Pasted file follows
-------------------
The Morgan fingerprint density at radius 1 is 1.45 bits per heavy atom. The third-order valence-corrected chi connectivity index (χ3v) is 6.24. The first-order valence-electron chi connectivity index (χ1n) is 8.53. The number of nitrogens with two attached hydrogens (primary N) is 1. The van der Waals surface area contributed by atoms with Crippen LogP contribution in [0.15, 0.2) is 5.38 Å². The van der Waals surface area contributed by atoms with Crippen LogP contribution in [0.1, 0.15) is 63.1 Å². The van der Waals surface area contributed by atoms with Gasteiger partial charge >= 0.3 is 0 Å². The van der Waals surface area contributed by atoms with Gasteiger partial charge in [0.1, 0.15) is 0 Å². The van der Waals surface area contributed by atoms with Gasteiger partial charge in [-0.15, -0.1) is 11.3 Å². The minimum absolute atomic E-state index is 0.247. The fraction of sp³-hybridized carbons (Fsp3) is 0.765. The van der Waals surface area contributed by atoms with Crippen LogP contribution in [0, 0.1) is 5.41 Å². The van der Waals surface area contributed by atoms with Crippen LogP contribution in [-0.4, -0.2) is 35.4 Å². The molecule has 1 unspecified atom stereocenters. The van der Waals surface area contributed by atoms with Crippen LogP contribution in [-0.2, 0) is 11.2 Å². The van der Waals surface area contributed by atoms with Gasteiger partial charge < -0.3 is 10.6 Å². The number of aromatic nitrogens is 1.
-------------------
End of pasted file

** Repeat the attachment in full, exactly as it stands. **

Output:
The Morgan fingerprint density at radius 1 is 1.45 bits per heavy atom. The third-order valence-corrected chi connectivity index (χ3v) is 6.24. The first-order valence-electron chi connectivity index (χ1n) is 8.53. The number of nitrogens with two attached hydrogens (primary N) is 1. The van der Waals surface area contributed by atoms with Crippen LogP contribution in [0.15, 0.2) is 5.38 Å². The van der Waals surface area contributed by atoms with Crippen LogP contribution in [0.1, 0.15) is 63.1 Å². The van der Waals surface area contributed by atoms with Gasteiger partial charge >= 0.3 is 0 Å². The van der Waals surface area contributed by atoms with Gasteiger partial charge in [0.1, 0.15) is 0 Å². The van der Waals surface area contributed by atoms with Gasteiger partial charge in [-0.15, -0.1) is 11.3 Å². The minimum absolute atomic E-state index is 0.247. The fraction of sp³-hybridized carbons (Fsp3) is 0.765. The van der Waals surface area contributed by atoms with Crippen LogP contribution in [0, 0.1) is 5.41 Å². The van der Waals surface area contributed by atoms with Crippen LogP contribution in [-0.4, -0.2) is 35.4 Å². The molecule has 1 unspecified atom stereocenters. The van der Waals surface area contributed by atoms with Crippen LogP contribution in [-0.2, 0) is 11.2 Å². The van der Waals surface area contributed by atoms with Gasteiger partial charge < -0.3 is 10.6 Å². The number of aromatic nitrogens is 1.